|English: A faceoff in the New York Islanders' first game of the 2009-10 NHL season, against the Pittsburgh Penguins. (Photo credit: Wikipedia)|
The Globe and Mail — Like the NFL, the NHL had had its feet held to the fire in recent years over the manner in which it deals with the incidence and severity of head injuries, both their prevention and monitoring. The Boston University Centre for the Study of Traumatic Encephalopathy has found evidence of CTE (chronic traumatic encephalopathy) in the brains of several former players. CTE is a degenerative disease caused by repeated brain injuries.In sports like racing, hockey, football, MMA, you’re playing in a sport that the next play could be your last. It’s not outside the realm of possibility that you could suffer a fatal injury and be killed. I do have a problem with football players turning around and suing the NFL, especially the ones that have made a lot of money to play a kids game. That doesn’t mean I don’t feel for their plight if they’re injured in a questionable play.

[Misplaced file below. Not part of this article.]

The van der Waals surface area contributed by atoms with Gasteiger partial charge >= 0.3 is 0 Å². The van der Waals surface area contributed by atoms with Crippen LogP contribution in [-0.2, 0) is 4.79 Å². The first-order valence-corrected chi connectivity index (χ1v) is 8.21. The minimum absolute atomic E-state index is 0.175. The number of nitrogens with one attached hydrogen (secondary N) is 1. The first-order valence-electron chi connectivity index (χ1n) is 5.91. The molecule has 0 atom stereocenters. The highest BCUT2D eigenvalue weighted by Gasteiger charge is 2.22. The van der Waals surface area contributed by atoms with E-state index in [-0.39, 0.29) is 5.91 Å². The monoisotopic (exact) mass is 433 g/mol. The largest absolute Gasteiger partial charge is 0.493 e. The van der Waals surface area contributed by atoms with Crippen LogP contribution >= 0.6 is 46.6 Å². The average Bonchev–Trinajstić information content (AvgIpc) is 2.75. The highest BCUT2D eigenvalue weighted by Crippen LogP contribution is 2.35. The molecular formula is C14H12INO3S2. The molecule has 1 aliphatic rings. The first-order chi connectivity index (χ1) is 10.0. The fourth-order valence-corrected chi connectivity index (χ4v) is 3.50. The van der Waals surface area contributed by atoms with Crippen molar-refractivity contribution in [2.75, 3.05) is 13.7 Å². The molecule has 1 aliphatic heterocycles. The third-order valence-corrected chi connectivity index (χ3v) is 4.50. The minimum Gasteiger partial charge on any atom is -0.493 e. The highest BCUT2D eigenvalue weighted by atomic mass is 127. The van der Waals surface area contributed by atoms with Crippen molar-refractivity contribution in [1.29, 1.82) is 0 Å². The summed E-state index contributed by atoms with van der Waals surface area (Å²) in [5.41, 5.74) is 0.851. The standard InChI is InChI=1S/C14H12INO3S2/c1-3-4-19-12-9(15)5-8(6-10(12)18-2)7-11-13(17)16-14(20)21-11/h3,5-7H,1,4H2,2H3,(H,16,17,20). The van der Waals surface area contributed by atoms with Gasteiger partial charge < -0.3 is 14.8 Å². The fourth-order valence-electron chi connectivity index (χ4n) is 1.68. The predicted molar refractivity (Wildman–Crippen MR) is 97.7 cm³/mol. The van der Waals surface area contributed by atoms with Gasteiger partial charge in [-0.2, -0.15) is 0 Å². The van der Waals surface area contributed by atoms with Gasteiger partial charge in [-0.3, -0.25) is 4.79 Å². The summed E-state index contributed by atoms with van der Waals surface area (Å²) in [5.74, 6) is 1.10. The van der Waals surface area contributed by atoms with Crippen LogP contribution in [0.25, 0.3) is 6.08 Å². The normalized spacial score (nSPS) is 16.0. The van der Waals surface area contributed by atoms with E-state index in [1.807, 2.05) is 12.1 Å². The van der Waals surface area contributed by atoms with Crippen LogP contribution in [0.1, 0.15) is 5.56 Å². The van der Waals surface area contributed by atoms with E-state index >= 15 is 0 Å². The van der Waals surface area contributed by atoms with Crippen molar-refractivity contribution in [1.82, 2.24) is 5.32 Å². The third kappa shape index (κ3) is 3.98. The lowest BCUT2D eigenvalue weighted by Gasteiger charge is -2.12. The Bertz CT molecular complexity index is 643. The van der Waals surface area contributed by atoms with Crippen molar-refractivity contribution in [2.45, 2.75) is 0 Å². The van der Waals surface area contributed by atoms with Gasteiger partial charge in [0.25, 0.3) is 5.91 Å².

Several high-profile players, including Sidney Crosby of the Pittsburgh Penguins, have missed large amounts of playing time with concussions and the league has rewritten rules and changed their interpretation in response.
Frank Brown, a spokesman for the NHL, said the league would not comment on the settlement.
The NFL, which generates an estimated $9-billion in annual revenue, will not be compelled to share internal documents that would indicate how much the league knew about concussions and when it knew. That is one reason why Paul Echlin, a Burlington, Ont.,-based sports-medicine specialist and an expert in the field of concussion research, said the NFL settlement serves the economic interests of each side without having much of an influence on the bigger picture.